I had a puppy who contracted Parvo. Sidney was dying. We took him to Dr. Plechner who said he would save Sid, but wouldn’t write any of the treatment down. We didnt care..and 10 days later we brought Sidney home who lived to be 14 years old. I recommended Dr Plechner to my friend who had a dog with terrible allergies and itching. She had taken her pup to 6 vets who were unable to help her dog. She was ready to put her dog down. I told her to take her pup to Dr Plechner who treated her dog 100% no more allergies. I just spoke to another friend tonight who went to Dr Plechner on my recommendation for her dog’s allergies. Now her dog is perfect and has a beautiful coat. I am surely missing Dr Plechner. Always took my calls, answered my emails and was there for ALL animals walking this earth.

  13. skeptvet says:

    I’m glad your pup did well, but unfortunately that doesn’t say anything about whether Dr. Plechner’s ideas are true. Neither does the fact that he was nice to you. Plenty of nice people have been wrong about many things in medicine over the centuries, and anecdotes have failed to show us the truth for thousands of years. We rely on science instead, and live longer and healthier lives as a result, because it works better.

    Why Anecdotes Can’t Be Trusted

  14. v.t. says:

    Lisa Brown,

    Where’s the proof? Because you said so, that makes anything true?

    Sorry, but it doesn’t.

    I would never trust a vet who “doesn’t write any of the treatment down” – that’s just blatantly poor record keeping, and if you have no idea what treatment he used for your dog, that should really worry you, and your friends.

  15. Bill Ferr says:

    I just came across this blog and learned that Dr. Plechner passed. I worked for him (and the other practice owners) at the California Animal Hospital in the 70s as a pre-vet. I stayed in touch with Al on occasion after graduating from veterinary school. Admittedly, some of his immune mediated theories were “out there.” But the general practice side of his activities which I witnessed provided excellent medical and surgical care for household pets and wildlife. He was an early pioneer in hypoallergenic diets and did do some clinical feeding trials with a dog food manufacturer. And to top that off, he was a real character. RIP Al.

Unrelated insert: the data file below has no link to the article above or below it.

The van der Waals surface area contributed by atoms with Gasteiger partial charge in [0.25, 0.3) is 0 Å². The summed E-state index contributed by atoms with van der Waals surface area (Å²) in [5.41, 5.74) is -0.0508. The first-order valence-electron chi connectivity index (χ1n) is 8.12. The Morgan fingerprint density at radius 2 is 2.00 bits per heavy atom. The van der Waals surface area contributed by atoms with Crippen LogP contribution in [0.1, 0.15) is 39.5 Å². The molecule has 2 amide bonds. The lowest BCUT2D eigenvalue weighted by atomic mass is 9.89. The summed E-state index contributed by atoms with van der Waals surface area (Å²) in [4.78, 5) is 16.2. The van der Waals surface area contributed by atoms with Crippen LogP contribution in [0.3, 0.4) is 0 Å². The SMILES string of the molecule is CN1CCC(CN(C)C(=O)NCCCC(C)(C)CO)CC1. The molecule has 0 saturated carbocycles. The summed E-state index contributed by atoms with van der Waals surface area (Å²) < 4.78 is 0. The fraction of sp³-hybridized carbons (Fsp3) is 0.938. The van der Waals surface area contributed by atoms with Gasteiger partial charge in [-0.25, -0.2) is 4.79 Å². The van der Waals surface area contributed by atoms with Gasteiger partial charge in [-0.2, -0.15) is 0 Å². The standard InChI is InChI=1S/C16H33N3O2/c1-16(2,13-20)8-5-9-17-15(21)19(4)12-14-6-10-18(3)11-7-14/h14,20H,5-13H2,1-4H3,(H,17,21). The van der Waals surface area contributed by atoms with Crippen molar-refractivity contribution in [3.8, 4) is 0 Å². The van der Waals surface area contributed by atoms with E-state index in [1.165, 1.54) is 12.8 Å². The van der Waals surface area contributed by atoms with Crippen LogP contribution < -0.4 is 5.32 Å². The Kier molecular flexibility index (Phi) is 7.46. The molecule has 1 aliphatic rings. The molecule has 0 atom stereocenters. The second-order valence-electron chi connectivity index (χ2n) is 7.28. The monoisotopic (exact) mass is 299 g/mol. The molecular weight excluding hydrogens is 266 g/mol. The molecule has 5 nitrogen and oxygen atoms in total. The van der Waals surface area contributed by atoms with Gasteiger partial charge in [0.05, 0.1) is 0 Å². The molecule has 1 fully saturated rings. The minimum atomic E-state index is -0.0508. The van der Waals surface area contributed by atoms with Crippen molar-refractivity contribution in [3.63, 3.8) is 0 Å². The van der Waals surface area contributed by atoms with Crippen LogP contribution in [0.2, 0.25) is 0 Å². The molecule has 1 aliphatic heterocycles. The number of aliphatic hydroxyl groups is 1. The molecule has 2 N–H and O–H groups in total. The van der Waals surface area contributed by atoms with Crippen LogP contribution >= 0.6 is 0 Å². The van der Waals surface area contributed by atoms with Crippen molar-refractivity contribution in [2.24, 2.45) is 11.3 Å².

16. skeptvet says:

    That’s one of the saddest things about pseudoscience–some of the brightest, most well-intentioned people get caught in a rabbit hole of belief they can’t get out of and end up doing real harm. I’m sure he was a good person, but I’ve talked with people who’s pets were seriously injured by his practices, and the public needs to know about things like this that can harm their pets. Unfortunately, some people are still promoting and using Dr. Plechner’s methods, so it’s not really an option to hold back on criticizing them even though he is gone. People are complicated, and despite my disagreements with his methods, I’m glad you have comforting memories of him.

  17. Sophia Saucedo says:

    Hi Ann, I came across your post and I’m looking for some guidance on how to treat my little Chihuahua who was diagnosed with SARDS and had a rapid progression to not feeling well and being himself. I thought the weight gain was from over feeding or his stealing others food. I’ve seen no change in his weight despite specialty food being provided. His vision just went practically overnight but we now see that the cumulative changes have everything to do with this. Since a few years have passed since you posted, are there any developing treatments nowadays? I’d like to find a way to help my little baby have a better quality of life. TIA for any info you can provide.

  18. skeptvet says:

    Unfortunately, there is no effective treatment for SARDS. That is immensely frustrating, and it is part of the reason why quack approaches like Dr. Plechner’s are sometimes popular, but the painful reality is that choosing something dangerous and not proven to work isn’t likely to help our canine friends even when we are desperate and hove no scientifically validated options.